Maria Velez, 44, a driver and intake specialist for the American-Italian Cancer Foundation, a partner of the Church of Abiding Presence, helped two Latino women fill out forms for a breast-cancer screening in a mobile clinic parked in front of the church. The women were Catholic. Neither of them was a member of the Evangelical Lutheran congregation facilitating the service. But they heard from neighborhood residents the church offers screenings free of cost and came for their first checkup.
Rafael Salamanca Jr. has his City Council seat in the bag this election season—the money bag. The Democratic incumbent, who has represented District 17 since he won a special election in February 2016 raised over $200,000 in funds to run again, far surpassing his only opponent in the primaries, retired union administrator Helen Foreman-Hines, who accumulated less than 5 percent of that figure through door-to-door campaigning.
When Eileen Avezzano opened her bake shop at 17 Cleveland Place in 1975, it was on a sleepy corner in SoHo. “Cleveland Place was not on a map,” she explained. Four decades later Eileen’s Special Cheesecake is still going strong, even as high rents and soaring costs push small, independent establishments out of business, especially in high-end neighborhoods like SoHo. Avezzano runs her shop with her two daughters, Holly Maloney and Bonnie Ponte.
Muck Rack makes it simple to find people, tweets, or articles that mention any name, keyword, company, hashtag etc. We've compiled this guide to help you make the most of your search.
Selecting a term
Start searching tweets, articles from media outlets, articles mentioned in tweets, journalists'
names, titles and bios with some suggested searches:
Companies or Topics (e.g. iPhone, Microsoft)
Phrases (e.g. "cloud computing") — use quotes to keep the terms together
Twitter handles (e.g. @username) — returns those who have mentioned or replied to
Names (e.g. "David Pogue")
Hashtags (e.g. #sxsw, #london2012)
Bio details (e.g. vegan, Olympics, father)
Muck Rack's Advanced Search allows for many boolean operators.
Find results that mention multiple specified terms, use AND or
+. For example, ensure each result contains both Elon Musk and Mark Zuckerberg by
searching Musk AND Zuckerberg or Musk + Zuckerberg.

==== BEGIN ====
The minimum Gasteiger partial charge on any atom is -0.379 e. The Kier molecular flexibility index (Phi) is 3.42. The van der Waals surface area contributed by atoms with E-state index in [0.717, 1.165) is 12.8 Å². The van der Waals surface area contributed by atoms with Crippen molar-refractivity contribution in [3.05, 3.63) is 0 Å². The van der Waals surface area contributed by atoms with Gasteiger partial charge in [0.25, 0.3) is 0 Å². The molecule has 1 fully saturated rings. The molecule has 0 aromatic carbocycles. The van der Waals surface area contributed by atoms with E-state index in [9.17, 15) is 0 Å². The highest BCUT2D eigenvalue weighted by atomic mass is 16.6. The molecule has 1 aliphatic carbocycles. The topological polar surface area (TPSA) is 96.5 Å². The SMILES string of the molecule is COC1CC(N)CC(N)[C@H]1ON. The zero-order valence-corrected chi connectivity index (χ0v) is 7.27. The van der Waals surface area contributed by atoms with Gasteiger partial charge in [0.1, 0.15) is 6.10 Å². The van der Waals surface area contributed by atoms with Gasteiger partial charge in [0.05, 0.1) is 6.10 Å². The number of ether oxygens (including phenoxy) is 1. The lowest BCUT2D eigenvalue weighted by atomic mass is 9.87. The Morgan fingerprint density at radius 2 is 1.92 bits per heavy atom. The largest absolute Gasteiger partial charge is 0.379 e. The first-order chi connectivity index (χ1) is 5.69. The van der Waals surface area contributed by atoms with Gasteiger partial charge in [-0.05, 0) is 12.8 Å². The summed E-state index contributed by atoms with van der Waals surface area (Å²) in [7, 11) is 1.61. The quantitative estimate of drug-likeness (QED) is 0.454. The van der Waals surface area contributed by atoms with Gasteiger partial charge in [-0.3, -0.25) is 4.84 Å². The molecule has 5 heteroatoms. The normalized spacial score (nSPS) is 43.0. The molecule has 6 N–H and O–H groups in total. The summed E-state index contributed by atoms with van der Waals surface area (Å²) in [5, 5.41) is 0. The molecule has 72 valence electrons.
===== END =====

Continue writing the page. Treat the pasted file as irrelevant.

Use the operators OR or , to broaden your search when you'd like either of
multiple terms to appear in results. (This is the default behavior of our search when no operators
are used). For example, results will contain either cake or cookie by searching cake OR cookie or cake,cookie
Use NOT or - to subtract results from your search. For
example, searching Disney will yield results about the Walt Disney Company as well as Walt Disney
World Resort. To exclude mentions of Disney World, search for Disney -World or Disney
When using one of these operators with a phrase, enclose it in quotation marks. For example, you can
find results about smartphones excluding Apple's iPhone 4S by searching smartphone -"iPhone
Exact case matching or punctuation
If you're searching for a brand name or keyword that relies on specific punctuation marks or capitalization, you can
find results that match your exact query by adding matchcase: before the keyword you're searching for, like matchcase:E*TRADE .
Use parentheses to separate multiple
boolean phrases. For example, to find journalists talking about having fun in Disney World or
Disneyland, search for ("disney world" OR disneyland) AND fun.
An asterisk can be used to search for any variation of a root word truncated by the asterisk. For example, searching for admin* will return results for administrator, administration, administer, administered, etc.
A near operator is an AND operator where you can control the distance between the words. You can vary the distance the near operation uses by adding a forward slash and number (between 0-99) such as strawberries NEAR/10 "whipped cream", which means the strawberries must exist within 10 words of "whipped cream".